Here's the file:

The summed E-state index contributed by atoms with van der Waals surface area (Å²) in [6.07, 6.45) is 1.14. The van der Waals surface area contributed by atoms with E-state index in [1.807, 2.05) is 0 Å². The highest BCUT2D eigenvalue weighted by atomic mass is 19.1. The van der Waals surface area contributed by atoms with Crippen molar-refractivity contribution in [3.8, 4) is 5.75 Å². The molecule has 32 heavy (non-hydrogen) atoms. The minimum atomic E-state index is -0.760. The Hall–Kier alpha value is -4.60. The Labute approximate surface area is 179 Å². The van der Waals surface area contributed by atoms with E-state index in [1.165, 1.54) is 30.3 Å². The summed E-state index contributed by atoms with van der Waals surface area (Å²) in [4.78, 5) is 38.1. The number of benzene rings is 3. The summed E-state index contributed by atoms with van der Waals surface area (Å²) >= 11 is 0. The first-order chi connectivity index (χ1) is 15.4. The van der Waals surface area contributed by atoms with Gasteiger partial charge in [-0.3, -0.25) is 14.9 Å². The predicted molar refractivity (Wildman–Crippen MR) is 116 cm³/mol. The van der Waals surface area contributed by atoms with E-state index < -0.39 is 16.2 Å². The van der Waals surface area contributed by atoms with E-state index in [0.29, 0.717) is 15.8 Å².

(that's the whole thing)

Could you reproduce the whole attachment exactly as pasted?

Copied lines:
The summed E-state index contributed by atoms with van der Waals surface area (Å²) in [6.07, 6.45) is 1.14. The van der Waals surface area contributed by atoms with E-state index in [1.807, 2.05) is 0 Å². The highest BCUT2D eigenvalue weighted by atomic mass is 19.1. The van der Waals surface area contributed by atoms with Crippen molar-refractivity contribution in [3.8, 4) is 5.75 Å². The molecule has 32 heavy (non-hydrogen) atoms. The minimum atomic E-state index is -0.760. The Hall–Kier alpha value is -4.60. The Labute approximate surface area is 179 Å². The van der Waals surface area contributed by atoms with E-state index in [1.165, 1.54) is 30.3 Å². The summed E-state index contributed by atoms with van der Waals surface area (Å²) in [4.78, 5) is 38.1. The number of benzene rings is 3. The summed E-state index contributed by atoms with van der Waals surface area (Å²) >= 11 is 0. The first-order chi connectivity index (χ1) is 15.4. The van der Waals surface area contributed by atoms with Gasteiger partial charge in [-0.3, -0.25) is 14.9 Å². The predicted molar refractivity (Wildman–Crippen MR) is 116 cm³/mol. The van der Waals surface area contributed by atoms with E-state index < -0.39 is 16.2 Å². The van der Waals surface area contributed by atoms with E-state index in [0.29, 0.717) is 15.8 Å².